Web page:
Photo by tan8b/FlickrCC
This winter, a writer living in Washington, D.C. underwent gastric bypass surgery, which he discusses in this ongoing series, written in real time.
"Wait...was that guy just looking at me? He can't have...No, I'm still too fat for that. He's still looking. Not smiling. But he doesn't look disgusted...he knows I'm looking at him, and he's not looking away. Huh."
You'll pardon me, I hope, for the Glenn Beckian internal dialog I'm sharing, but my mental cartography brings me full circle. At a support group, I mentioned to some fellow bariatric patients that I had noticed--or thought I had noticed--that people were looking at me differently. When I was fat, I avoided meeting people's gaze. That's because I felt that I did not want to subject them to my ugliness. Occasionally, I would glance at a pretty person, but the moment the person glanced back--there is a spooky action at a distance at work in the glance dance--I would snap my head and look in a neutral direction. Gay men notice each other this way; I had trouble, as a single gay man, finding the confidence to participate in this elaborate and vital mating ritual.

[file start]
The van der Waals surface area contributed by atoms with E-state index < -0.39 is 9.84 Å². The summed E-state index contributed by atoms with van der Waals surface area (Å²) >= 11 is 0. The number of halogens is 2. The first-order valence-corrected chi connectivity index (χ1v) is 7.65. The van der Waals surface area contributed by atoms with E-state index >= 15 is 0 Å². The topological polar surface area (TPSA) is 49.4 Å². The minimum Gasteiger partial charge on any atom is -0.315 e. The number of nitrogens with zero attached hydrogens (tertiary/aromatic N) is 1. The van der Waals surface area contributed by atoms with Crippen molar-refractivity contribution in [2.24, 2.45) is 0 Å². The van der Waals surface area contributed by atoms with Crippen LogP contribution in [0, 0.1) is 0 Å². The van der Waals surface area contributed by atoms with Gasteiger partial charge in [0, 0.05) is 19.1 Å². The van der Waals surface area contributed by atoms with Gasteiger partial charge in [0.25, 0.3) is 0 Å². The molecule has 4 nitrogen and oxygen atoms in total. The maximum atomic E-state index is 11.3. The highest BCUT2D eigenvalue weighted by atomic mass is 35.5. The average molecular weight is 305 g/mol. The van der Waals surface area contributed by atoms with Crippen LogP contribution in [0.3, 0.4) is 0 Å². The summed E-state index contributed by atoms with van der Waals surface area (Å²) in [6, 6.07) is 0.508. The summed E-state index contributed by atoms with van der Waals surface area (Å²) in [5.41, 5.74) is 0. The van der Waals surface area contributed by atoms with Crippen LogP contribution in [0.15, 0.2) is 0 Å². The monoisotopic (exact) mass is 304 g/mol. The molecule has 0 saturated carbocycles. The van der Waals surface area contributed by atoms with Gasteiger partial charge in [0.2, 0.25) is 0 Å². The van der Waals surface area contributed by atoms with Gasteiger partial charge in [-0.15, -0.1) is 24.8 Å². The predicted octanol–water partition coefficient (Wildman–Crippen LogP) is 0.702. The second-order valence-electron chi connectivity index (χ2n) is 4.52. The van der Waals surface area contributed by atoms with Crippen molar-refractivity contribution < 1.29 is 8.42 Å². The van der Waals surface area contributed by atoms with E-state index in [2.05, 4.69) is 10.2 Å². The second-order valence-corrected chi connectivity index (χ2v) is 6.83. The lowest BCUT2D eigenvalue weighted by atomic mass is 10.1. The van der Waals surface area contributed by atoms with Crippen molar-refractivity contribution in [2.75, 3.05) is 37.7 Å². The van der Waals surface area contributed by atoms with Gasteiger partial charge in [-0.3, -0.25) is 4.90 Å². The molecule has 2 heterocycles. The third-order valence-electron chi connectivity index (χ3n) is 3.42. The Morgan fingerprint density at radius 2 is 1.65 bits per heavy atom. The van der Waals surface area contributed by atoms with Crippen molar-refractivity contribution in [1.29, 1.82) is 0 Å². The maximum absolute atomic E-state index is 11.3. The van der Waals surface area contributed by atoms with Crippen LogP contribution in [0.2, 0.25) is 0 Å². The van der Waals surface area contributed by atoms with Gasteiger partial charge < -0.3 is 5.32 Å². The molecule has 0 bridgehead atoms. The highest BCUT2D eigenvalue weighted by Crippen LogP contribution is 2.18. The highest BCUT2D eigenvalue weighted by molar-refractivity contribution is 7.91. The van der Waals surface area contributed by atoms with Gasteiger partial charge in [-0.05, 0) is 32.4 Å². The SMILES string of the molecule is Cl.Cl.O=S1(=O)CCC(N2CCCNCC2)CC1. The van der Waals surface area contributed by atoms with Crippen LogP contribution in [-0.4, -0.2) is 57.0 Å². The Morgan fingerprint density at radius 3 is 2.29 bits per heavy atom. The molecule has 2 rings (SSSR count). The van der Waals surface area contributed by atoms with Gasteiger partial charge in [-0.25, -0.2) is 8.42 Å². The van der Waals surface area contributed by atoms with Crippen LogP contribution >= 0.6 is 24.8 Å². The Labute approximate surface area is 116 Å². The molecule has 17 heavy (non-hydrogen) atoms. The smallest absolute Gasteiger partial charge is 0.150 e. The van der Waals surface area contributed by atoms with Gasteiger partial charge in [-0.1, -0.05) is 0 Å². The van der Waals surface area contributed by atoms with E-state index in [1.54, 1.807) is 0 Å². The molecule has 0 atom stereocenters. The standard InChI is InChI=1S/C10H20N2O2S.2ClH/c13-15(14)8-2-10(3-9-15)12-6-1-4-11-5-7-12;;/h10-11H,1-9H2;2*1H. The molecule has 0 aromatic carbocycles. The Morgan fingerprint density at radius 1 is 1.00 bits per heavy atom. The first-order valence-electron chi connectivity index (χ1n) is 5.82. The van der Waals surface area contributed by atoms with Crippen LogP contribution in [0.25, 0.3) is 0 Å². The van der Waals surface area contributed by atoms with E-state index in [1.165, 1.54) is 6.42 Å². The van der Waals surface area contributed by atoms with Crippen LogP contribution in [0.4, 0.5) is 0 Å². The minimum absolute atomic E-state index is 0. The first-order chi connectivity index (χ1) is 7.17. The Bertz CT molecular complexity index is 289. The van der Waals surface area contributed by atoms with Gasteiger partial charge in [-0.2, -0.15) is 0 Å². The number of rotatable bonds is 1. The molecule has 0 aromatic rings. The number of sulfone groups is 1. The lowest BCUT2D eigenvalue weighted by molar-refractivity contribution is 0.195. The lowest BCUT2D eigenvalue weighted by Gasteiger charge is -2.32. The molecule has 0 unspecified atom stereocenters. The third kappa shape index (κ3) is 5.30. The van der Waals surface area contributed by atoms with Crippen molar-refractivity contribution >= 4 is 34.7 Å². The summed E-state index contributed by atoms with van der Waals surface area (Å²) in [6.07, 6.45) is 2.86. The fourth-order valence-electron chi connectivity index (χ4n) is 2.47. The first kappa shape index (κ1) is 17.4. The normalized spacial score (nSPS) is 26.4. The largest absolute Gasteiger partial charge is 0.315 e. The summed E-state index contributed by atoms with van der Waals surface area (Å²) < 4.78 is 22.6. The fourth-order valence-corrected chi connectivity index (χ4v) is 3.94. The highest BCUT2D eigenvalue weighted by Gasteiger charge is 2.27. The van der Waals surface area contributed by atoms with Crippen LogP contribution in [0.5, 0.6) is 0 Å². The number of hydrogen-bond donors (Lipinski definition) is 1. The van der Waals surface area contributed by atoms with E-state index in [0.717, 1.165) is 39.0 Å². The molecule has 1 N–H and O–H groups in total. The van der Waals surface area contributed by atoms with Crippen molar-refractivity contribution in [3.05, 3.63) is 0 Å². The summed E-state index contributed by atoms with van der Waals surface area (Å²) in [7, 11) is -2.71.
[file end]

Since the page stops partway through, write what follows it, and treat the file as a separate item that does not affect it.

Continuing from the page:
Trouble is, my visual disability extended beyond the realm of dating and courting. In any crowd of people, in a group conversation, in an interview, I always got the sense that my counterpart or counterparts were doing their best not to look at me. Why? Because they considered me to be ugly. And humans don't like to look at ugly things.